When family physician Kathleen Beine transferred her practice to Kingsport, she didn’t think twice about offering the same common sense advice that had served her patients well in Kentucky.
“I’d tell people to walk for 20 minutes every evening,” said Beine, 59. “Unfortunately, I came to recognize that I was actually telling my patients to go play in traffic.”
A small town nestled at the foot of the Appalachian Mountains, Kingsport had virtually no sidewalks in its newer neighborhoods. Existing sidewalks were in disrepair and downtown had ceased to be a destination. Some businesses were shuttered and few pedestrians ventured out.
The city had hewed to a decades-old growth pattern that emphasized roadways over greenways and suburban sprawl over public spaces.
Now volunteers like Beine are taking the lead in promoting quality-of-life changes to make cities more livable for people, particularly as they age.
Kingsport now requires new residential developments to have sidewalks. A downtown outdoor sculpture walk draws lunchtime strollers. And retirees are buying new downtown loft spaces where they can live, dine and shop—all within walking distance.
AARP Tennessee is actively promoting these efforts across the state. The benefits: healthy living environments, a sense of community, and opportunities for mobility and independence as people grow older.
“From AARP’s perspective, there is an understanding that supporting livability issues benefits not only boomers, it really benefits the entire community,” said Patrick Willard, advocacy director for AARP Tennessee.
Willard said livability isn’t confined to creating more green spaces and sidewalks. It also includes engaging homebuilders about new home construction that accommodates people as they age; ensuring public transportation is convenient and accessible; and promoting health and safety initiatives.
In Nashville, a task force established by Mayor Karl Dean is analyzing how the city can respond to the needs of the large boomer population as it enters its retirement years. Willard, a task force member who is compiling a report for the mayor, says the next step is a committee that engages volunteers and tries to remake a city that ranks 444th of 500 in being pedestrian-friendly into a more accessible community.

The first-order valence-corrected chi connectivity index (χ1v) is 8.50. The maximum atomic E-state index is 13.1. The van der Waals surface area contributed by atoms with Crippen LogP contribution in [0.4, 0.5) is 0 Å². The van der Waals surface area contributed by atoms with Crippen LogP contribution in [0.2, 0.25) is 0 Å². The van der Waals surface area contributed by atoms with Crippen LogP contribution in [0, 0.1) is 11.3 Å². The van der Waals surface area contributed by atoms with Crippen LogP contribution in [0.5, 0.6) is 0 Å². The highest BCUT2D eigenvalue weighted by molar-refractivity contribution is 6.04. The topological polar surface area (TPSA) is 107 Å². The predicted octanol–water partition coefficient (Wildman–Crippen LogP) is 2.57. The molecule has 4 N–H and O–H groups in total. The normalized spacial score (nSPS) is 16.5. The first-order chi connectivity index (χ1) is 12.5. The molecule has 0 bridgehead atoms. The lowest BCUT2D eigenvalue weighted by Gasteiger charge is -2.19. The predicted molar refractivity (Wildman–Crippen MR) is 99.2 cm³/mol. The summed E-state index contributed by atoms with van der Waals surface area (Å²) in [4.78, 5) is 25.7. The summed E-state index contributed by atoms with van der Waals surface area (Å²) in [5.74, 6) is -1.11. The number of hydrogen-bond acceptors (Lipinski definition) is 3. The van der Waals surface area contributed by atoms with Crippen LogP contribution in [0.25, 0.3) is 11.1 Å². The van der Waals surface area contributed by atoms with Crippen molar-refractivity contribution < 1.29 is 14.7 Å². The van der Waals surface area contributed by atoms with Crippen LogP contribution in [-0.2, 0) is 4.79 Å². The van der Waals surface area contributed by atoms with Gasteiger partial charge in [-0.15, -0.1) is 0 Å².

Tennessee got an overall grade of “C” from the American Society of Civil Engineers report card in its first assessment of the state’s infrastructure. In specific areas:
• D for public transit because of limited service.
• D+ for parks, which have a $100 million backlog in maintenance.
• C for rail service, which is limited.
In Jackson, volunteer John Borner is taking the first steps in a new AARP initiative aiming to make the town of 63,000 more accessible to people who don’t drive.
Equipped with AARP training on how to get involved in a local Metropolitan Planning Organization, Borner is attending local planning meetings and pushing for new sidewalks, bike and walking paths, and expanded bus routes and pickup times.
“It takes a while to figure out how this all works,” Borner said. “But you’ve got to get involved at this level to really make any sort of difference.”
The Tennessee Department of Transportation—in partnership with AARP and other local organizations—is using an $11,000 federal grant to create training programs for older drivers and a booklet on how to discuss when it’s time to stop driving. More information will be available in June on AARP Tennessee’s website.
Anita Wadhwani is a reporter based in Nashville.
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